The Slatest

Garland Watch: Supreme Court Nominee Mistaken for Robert Durst, Still Getting No Hearings

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Garland leans against wall, still waiting for a hearing. 

Mark Wilson/Getty Images

Merrick Garland had a busy week. Apart from meetings with senators and public appearances, the nominee was also mistaken for real estate heir and alleged murderer Robert Durst. On Wednesday morning, NBC News tweeted a story about Durst’s seven-year sentence on a weapons charge with a picture of Garland.

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For what it’s worth, it happens to the best of us.

In non-shenanigans news, Garland had a joint meeting with Oklahoma Sens. James Lankford and Jim Inhofe on Wednesday. The Republican duo met the nominee for almost 55 minutes, the New York Times reported. In that time, though, the topic of his nomination apparently was never discussed! “This was not some interview for a potential justice, so we didn’t talk about issues and the topic never came up, quite frankly of the whole process,” Lankford said. Instead, the trio focused on Garland’s past support of the state of Oklahoma, including the work he did to help prosecute the Oklahoma City bombers. “[Garland] has tremendous memories of us and the people of Oklahoma and we have incredible gratitude of him,” Lankford said. Both Lankford and Inhofe are opposed to holding a Senate hearing on Garland’s nomination, although Inhofe supported Garland’s nomination for the Court of Appeals for the District of Columbia in 1997.

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It was reported this week, meanwhile, that Sen. Chuck Grassley—one of the GOP’s most vocal opponents of a Senate hearing on Garland—made some revealing comments about his motivations for the continued obstruction. In a conference call with the pro-life non-profit organization, Susan B. Anthony List, earlier this month, Grassley said, “I can’t overstate the importance of what’s at stake here… We know if another liberal is nominated to the court then even the reasonable restrictions on abortion that have been enacted into law—through the democratic process, I might say—these would be swept away.” Grassley had previously emphasized that his reasons for not giving Garland a hearing was the politicization of the court, not because he personally wanted a fifth vote to uphold abortion restrictions, which is clearly not a politicized motivation at all.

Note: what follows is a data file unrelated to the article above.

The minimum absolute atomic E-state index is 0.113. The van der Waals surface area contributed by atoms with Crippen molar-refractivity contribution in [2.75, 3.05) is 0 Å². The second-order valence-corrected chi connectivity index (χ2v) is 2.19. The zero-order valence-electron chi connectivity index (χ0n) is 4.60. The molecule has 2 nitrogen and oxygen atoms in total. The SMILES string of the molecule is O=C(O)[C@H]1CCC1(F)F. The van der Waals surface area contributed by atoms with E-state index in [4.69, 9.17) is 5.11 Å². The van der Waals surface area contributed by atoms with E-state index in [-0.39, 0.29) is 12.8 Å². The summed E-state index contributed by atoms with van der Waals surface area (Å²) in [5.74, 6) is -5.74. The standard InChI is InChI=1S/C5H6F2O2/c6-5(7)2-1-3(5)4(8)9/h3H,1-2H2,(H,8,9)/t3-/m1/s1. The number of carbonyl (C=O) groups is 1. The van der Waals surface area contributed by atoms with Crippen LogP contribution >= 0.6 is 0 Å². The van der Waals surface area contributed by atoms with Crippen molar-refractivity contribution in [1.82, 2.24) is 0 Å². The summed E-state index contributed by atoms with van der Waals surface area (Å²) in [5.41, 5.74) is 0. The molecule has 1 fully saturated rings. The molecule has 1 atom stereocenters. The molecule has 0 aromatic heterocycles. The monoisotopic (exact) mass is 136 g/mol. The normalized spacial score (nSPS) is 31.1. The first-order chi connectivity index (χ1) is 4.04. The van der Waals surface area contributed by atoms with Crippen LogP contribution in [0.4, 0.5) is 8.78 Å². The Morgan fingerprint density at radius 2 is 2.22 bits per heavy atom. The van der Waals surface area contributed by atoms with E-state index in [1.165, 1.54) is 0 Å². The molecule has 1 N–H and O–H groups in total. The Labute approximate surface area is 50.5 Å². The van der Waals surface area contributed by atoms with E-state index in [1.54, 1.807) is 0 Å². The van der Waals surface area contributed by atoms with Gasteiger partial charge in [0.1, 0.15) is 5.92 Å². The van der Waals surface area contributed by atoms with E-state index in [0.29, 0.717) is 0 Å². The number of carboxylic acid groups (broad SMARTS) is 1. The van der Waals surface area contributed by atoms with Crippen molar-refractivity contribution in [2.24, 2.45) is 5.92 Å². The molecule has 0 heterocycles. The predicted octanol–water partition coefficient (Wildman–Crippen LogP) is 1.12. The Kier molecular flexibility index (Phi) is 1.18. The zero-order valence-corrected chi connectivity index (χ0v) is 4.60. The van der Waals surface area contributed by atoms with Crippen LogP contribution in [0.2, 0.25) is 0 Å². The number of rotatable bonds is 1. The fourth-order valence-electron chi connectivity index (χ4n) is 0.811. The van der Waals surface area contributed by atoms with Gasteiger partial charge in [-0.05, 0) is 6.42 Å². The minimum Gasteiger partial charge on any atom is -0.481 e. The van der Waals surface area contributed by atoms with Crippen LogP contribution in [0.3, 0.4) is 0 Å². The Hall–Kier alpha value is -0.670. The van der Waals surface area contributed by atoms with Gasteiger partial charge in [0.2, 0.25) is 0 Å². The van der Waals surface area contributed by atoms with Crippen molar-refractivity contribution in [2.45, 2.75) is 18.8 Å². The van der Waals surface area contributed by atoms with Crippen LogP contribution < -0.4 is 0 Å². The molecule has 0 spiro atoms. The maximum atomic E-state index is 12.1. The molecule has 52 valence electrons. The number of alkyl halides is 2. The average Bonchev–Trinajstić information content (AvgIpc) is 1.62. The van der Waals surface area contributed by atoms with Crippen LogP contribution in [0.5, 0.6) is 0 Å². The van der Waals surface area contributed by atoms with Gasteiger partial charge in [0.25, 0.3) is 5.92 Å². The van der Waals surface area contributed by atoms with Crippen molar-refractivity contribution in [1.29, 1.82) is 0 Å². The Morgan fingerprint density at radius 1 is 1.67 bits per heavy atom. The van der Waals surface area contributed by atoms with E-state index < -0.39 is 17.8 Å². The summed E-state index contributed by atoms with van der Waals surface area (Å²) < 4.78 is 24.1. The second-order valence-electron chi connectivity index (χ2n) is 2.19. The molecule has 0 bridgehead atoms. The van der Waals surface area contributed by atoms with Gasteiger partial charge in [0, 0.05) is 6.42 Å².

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The Senate Judiciary Committee, of which Grassley is the chair, was comparatively busier than last week—though that’s not saying much. On Tuesday, the committee held a hearing on the “need for timeliness and transparency” in providing benefits to the survivors of public safety officers who die in the line of duty. On Wednesday the committee commenced a hearing entitled, “Counterfeits and Their Impact on Consumer Health and Safety.” The committee concluded the week on Thursday with a bipartisan news conference announcing new provisions and cosponsors to the Sentencing Reform and Corrections Act, which aims to reduce minimum federal sentences for drug and gun violations and to make those sentences retroactive. Next week on the agenda: More stuff that isn’t a hearing for Merrick Garland.

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